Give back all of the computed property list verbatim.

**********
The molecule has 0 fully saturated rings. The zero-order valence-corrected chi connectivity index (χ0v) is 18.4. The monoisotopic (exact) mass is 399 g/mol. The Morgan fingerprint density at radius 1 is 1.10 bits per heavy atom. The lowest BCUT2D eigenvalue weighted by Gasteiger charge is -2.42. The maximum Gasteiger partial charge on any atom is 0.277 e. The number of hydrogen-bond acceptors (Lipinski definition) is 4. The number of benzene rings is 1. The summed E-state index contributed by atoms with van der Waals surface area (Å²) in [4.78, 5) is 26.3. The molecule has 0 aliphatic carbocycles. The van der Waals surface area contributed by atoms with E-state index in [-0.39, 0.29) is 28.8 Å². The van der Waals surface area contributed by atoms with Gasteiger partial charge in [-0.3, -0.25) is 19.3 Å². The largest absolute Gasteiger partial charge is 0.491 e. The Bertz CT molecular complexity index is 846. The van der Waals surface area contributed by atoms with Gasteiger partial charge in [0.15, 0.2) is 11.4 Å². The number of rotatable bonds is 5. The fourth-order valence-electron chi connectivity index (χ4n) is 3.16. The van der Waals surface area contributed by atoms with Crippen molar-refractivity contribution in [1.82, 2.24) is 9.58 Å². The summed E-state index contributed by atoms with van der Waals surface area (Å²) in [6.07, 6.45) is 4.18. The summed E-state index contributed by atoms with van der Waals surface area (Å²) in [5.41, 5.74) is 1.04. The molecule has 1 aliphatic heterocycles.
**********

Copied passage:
The molecule has 0 fully saturated rings. The zero-order valence-corrected chi connectivity index (χ0v) is 18.4. The monoisotopic (exact) mass is 399 g/mol. The Morgan fingerprint density at radius 1 is 1.10 bits per heavy atom. The lowest BCUT2D eigenvalue weighted by Gasteiger charge is -2.42. The maximum Gasteiger partial charge on any atom is 0.277 e. The number of hydrogen-bond acceptors (Lipinski definition) is 4. The number of benzene rings is 1. The summed E-state index contributed by atoms with van der Waals surface area (Å²) in [4.78, 5) is 26.3. The molecule has 0 aliphatic carbocycles. The van der Waals surface area contributed by atoms with E-state index in [-0.39, 0.29) is 28.8 Å². The van der Waals surface area contributed by atoms with Gasteiger partial charge in [-0.3, -0.25) is 19.3 Å². The largest absolute Gasteiger partial charge is 0.491 e. The Bertz CT molecular complexity index is 846. The van der Waals surface area contributed by atoms with Gasteiger partial charge in [0.15, 0.2) is 11.4 Å². The number of rotatable bonds is 5. The fourth-order valence-electron chi connectivity index (χ4n) is 3.16. The van der Waals surface area contributed by atoms with Crippen molar-refractivity contribution in [1.82, 2.24) is 9.58 Å². The summed E-state index contributed by atoms with van der Waals surface area (Å²) in [6.07, 6.45) is 4.18. The summed E-state index contributed by atoms with van der Waals surface area (Å²) in [5.41, 5.74) is 1.04. The molecule has 1 aliphatic heterocycles.